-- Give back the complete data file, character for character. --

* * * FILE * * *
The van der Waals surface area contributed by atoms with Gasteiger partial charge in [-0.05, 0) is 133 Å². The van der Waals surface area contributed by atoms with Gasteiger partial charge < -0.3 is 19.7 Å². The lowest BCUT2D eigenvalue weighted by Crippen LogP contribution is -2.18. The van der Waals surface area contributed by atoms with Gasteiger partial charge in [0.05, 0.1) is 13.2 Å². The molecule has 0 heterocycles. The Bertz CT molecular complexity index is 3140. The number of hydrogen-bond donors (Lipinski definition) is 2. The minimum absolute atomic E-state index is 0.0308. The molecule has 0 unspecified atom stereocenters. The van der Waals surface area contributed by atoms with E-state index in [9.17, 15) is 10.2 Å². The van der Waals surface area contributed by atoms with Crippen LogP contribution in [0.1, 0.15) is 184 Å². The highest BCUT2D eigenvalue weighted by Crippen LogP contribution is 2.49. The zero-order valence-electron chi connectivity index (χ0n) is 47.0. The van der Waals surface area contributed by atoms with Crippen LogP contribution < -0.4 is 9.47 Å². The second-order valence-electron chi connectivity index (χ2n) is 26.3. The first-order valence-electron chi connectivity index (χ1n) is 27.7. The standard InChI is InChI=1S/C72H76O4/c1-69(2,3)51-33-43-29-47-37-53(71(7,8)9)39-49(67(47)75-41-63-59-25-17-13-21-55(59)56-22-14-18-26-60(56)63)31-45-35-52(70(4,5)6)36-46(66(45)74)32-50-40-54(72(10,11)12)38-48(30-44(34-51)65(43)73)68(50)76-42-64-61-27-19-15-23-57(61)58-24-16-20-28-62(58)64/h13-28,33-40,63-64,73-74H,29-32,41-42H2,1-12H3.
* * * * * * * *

The van der Waals surface area contributed by atoms with Gasteiger partial charge in [-0.05, 0) is 133 Å². The van der Waals surface area contributed by atoms with Gasteiger partial charge < -0.3 is 19.7 Å². The lowest BCUT2D eigenvalue weighted by Crippen LogP contribution is -2.18. The van der Waals surface area contributed by atoms with Gasteiger partial charge in [0.05, 0.1) is 13.2 Å². The molecule has 0 heterocycles. The Bertz CT molecular complexity index is 3140. The number of hydrogen-bond donors (Lipinski definition) is 2. The minimum absolute atomic E-state index is 0.0308. The molecule has 0 unspecified atom stereocenters. The van der Waals surface area contributed by atoms with E-state index in [9.17, 15) is 10.2 Å². The van der Waals surface area contributed by atoms with Crippen LogP contribution in [0.1, 0.15) is 184 Å². The highest BCUT2D eigenvalue weighted by Crippen LogP contribution is 2.49. The zero-order valence-electron chi connectivity index (χ0n) is 47.0. The van der Waals surface area contributed by atoms with Crippen LogP contribution < -0.4 is 9.47 Å². The second-order valence-electron chi connectivity index (χ2n) is 26.3. The first-order valence-electron chi connectivity index (χ1n) is 27.7. The standard InChI is InChI=1S/C72H76O4/c1-69(2,3)51-33-43-29-47-37-53(71(7,8)9)39-49(67(47)75-41-63-59-25-17-13-21-55(59)56-22-14-18-26-60(56)63)31-45-35-52(70(4,5)6)36-46(66(45)74)32-50-40-54(72(10,11)12)38-48(30-44(34-51)65(43)73)68(50)76-42-64-61-27-19-15-23-57(61)58-24-16-20-28-62(58)64/h13-28,33-40,63-64,73-74H,29-32,41-42H2,1-12H3.